How asking questions can help you build a rapport during a remote job interview
Building rapport with an interviewer is something that many candidates struggle with, both during face-to-face interviews and remote job interviews. But asking questions can really help you to ensure the interview feels like a conversation and not an interrogation, and that the experience is an enjoyable one for both parties. Here are a few ways asking questions can help you build rapport during your remote job interview:
Asking tailored and considered questions:
Of course, key to building rapport is ensuring the questions you ask your interviewer are highly relevant – to the current situation, to the organisation, to the role and to the interviewer. Asking the right questions will ensure you’re perceived as a genuinely interested, competent candidate. Important, too, is the need to actively listen to your interviewer throughout the interview – this will help ensure that you don’t ask a question on a topic that’s already been covered.
Following up your answer with a question:
You could even consider asking follow-up questions to the interviewer, after you’ve answered their initial question, or simply ending with a clarifying question such as “I hope I’ve answered your question?” This will help maintain momentum and keep the conversation flowing, and reiterate to the interviewer that you’re keen to ensure you’ve answered their questions fully.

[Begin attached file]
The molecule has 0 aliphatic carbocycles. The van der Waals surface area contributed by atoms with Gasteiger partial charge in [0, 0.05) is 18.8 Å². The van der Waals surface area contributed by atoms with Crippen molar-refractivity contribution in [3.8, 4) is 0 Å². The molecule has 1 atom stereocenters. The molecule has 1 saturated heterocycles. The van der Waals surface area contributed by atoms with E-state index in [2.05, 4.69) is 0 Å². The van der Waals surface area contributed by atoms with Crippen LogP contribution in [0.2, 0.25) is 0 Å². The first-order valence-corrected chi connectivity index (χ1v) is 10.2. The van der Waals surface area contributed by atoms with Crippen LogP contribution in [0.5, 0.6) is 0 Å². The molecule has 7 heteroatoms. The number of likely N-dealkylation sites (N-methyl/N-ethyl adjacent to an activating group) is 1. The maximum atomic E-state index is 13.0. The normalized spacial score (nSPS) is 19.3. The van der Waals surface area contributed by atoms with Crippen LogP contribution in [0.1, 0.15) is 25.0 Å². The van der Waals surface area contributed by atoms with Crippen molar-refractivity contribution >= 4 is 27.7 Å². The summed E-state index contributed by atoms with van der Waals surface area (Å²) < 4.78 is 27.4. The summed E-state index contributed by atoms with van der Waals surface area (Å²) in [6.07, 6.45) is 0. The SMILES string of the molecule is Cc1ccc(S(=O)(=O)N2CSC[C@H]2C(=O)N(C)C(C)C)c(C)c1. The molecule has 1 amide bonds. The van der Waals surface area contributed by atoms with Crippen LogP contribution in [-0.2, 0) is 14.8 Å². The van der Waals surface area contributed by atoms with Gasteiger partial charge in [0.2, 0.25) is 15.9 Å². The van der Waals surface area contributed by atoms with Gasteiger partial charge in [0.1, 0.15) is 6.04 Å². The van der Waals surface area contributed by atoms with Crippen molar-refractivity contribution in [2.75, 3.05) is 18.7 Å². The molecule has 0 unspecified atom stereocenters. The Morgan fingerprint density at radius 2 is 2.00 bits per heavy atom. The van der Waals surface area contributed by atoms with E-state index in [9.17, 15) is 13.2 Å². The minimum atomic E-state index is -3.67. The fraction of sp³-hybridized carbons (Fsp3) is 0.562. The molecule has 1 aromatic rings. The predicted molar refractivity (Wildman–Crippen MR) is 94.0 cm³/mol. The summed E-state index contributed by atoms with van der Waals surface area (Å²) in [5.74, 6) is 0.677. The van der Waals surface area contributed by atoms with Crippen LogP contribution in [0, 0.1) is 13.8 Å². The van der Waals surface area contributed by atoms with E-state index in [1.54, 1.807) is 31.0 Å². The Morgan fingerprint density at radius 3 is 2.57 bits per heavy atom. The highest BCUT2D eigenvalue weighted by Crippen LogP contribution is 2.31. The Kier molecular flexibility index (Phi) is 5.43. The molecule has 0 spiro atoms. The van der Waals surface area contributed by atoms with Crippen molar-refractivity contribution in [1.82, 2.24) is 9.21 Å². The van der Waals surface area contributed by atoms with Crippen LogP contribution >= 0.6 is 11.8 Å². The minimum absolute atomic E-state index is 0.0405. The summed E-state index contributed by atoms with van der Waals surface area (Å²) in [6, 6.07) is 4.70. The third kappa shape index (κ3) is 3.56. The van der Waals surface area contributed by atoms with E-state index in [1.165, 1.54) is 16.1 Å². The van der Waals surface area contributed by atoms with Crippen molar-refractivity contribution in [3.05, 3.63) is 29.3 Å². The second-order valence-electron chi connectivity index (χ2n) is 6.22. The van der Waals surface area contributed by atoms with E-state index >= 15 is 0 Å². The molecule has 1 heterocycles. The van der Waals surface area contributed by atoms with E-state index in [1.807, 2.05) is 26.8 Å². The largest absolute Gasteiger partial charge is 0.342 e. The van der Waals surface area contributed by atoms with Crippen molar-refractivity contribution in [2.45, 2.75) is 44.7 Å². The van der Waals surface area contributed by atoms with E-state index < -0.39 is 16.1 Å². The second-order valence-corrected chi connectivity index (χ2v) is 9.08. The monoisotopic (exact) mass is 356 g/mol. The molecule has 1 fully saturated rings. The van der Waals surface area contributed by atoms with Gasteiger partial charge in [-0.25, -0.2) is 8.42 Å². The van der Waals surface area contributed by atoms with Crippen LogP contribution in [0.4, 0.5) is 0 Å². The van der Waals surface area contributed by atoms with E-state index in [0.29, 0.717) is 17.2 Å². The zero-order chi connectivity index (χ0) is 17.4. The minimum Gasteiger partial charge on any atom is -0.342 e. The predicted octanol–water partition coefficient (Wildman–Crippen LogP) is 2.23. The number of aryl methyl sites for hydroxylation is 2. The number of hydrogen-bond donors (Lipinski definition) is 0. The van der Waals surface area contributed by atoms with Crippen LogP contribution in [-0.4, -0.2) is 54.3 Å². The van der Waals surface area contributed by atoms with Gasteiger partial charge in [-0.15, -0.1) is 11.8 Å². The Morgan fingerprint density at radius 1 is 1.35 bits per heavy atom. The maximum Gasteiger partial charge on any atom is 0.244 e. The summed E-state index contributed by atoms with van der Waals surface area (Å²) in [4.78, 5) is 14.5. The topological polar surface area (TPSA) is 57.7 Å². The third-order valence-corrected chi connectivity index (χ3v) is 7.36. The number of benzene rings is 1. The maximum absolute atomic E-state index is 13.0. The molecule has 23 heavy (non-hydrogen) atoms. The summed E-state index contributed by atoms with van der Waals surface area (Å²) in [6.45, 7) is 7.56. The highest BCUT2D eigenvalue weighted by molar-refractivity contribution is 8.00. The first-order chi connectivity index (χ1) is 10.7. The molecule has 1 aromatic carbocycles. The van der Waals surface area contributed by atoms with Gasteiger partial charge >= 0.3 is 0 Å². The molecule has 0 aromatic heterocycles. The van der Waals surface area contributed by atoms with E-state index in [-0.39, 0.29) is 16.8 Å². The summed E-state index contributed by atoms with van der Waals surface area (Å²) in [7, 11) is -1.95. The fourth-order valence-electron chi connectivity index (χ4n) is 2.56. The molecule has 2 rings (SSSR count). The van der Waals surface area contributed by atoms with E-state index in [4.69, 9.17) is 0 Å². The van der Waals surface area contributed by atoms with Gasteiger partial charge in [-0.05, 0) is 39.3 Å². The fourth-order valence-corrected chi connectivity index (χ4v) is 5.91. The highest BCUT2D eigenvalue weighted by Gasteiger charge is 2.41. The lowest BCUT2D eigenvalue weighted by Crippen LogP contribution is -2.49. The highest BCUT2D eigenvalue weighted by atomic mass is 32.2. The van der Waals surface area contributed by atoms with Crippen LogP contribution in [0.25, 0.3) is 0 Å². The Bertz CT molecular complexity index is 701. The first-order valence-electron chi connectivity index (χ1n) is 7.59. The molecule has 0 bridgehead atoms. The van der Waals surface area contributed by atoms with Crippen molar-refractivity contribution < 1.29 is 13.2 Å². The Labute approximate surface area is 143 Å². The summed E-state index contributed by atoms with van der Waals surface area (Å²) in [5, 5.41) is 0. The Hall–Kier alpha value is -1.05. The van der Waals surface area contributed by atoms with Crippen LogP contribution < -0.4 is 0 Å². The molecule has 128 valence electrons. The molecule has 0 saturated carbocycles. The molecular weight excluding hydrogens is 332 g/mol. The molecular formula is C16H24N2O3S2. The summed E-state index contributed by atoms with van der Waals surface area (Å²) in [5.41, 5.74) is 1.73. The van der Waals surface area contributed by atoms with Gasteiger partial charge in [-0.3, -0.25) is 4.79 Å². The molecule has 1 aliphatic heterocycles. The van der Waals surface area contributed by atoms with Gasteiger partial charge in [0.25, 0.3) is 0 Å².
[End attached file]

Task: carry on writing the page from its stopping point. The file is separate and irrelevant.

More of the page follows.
Thanking the interviewer for their response:
When thanking the interviewer for their response, instead of merely saying “thank you”, it’s a good idea to perhaps pull out a couple of elements of their answer and reiterate that in your response. For example, “Thank you for that, the point you made around really empowering your people to take account for their own learning and development really resonates with me.”
Taking your time:
Importantly, once the interviewer has answered your question, take a pause to ensure they’ve completely finished what they’re saying before thanking them for their answer or asking a follow up question. This will ensure you don’t speak over them (accounting for any time lags, particularly when interviewing remotely), whilst demonstrating to them that you have actively listened to their answer.
Remember, as has always been the case, your upcoming remote job interview is just as much about you analysing whether this is the right role and organisation for you, as it is about the interviewer deciding whether you are the best candidate. So, use this as an opportunity to ask the most relevant, considered and topical questions you can, to ensure you’re making the right career decision to set you up for success in the new era of work.
If you are considering your next move, get in touch with our team who are here to help.